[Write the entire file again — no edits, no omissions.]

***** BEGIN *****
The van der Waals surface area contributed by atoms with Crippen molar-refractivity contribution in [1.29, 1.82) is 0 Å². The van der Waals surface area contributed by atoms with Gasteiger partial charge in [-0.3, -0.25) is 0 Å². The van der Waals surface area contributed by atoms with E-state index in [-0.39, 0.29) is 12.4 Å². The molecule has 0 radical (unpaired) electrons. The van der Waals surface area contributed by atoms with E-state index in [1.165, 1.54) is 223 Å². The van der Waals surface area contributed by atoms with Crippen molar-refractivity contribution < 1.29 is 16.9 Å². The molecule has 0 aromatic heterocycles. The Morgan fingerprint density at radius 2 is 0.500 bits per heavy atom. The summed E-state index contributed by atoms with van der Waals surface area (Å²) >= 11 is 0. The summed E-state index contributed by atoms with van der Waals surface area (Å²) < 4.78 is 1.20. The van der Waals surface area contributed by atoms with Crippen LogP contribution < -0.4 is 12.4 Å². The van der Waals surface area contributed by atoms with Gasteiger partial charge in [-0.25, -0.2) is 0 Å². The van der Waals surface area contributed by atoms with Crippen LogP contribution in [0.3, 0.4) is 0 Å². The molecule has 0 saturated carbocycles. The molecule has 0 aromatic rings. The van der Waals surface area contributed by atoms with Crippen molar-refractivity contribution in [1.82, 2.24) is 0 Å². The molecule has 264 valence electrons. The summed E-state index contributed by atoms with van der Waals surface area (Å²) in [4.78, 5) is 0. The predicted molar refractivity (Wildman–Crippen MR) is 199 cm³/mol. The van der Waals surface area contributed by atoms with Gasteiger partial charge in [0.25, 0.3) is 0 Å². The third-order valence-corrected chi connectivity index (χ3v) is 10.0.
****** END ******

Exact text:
The van der Waals surface area contributed by atoms with Crippen molar-refractivity contribution in [1.29, 1.82) is 0 Å². The van der Waals surface area contributed by atoms with Gasteiger partial charge in [-0.3, -0.25) is 0 Å². The van der Waals surface area contributed by atoms with E-state index in [-0.39, 0.29) is 12.4 Å². The molecule has 0 radical (unpaired) electrons. The van der Waals surface area contributed by atoms with E-state index in [1.165, 1.54) is 223 Å². The van der Waals surface area contributed by atoms with Crippen molar-refractivity contribution < 1.29 is 16.9 Å². The molecule has 0 aromatic heterocycles. The Morgan fingerprint density at radius 2 is 0.500 bits per heavy atom. The summed E-state index contributed by atoms with van der Waals surface area (Å²) >= 11 is 0. The summed E-state index contributed by atoms with van der Waals surface area (Å²) < 4.78 is 1.20. The van der Waals surface area contributed by atoms with Crippen LogP contribution < -0.4 is 12.4 Å². The van der Waals surface area contributed by atoms with Gasteiger partial charge in [-0.25, -0.2) is 0 Å². The van der Waals surface area contributed by atoms with Crippen LogP contribution in [0.3, 0.4) is 0 Å². The molecule has 0 saturated carbocycles. The molecule has 0 aromatic rings. The van der Waals surface area contributed by atoms with Crippen molar-refractivity contribution in [1.82, 2.24) is 0 Å². The molecule has 264 valence electrons. The summed E-state index contributed by atoms with van der Waals surface area (Å²) in [4.78, 5) is 0. The predicted molar refractivity (Wildman–Crippen MR) is 199 cm³/mol. The van der Waals surface area contributed by atoms with Gasteiger partial charge in [0.25, 0.3) is 0 Å². The third-order valence-corrected chi connectivity index (χ3v) is 10.0.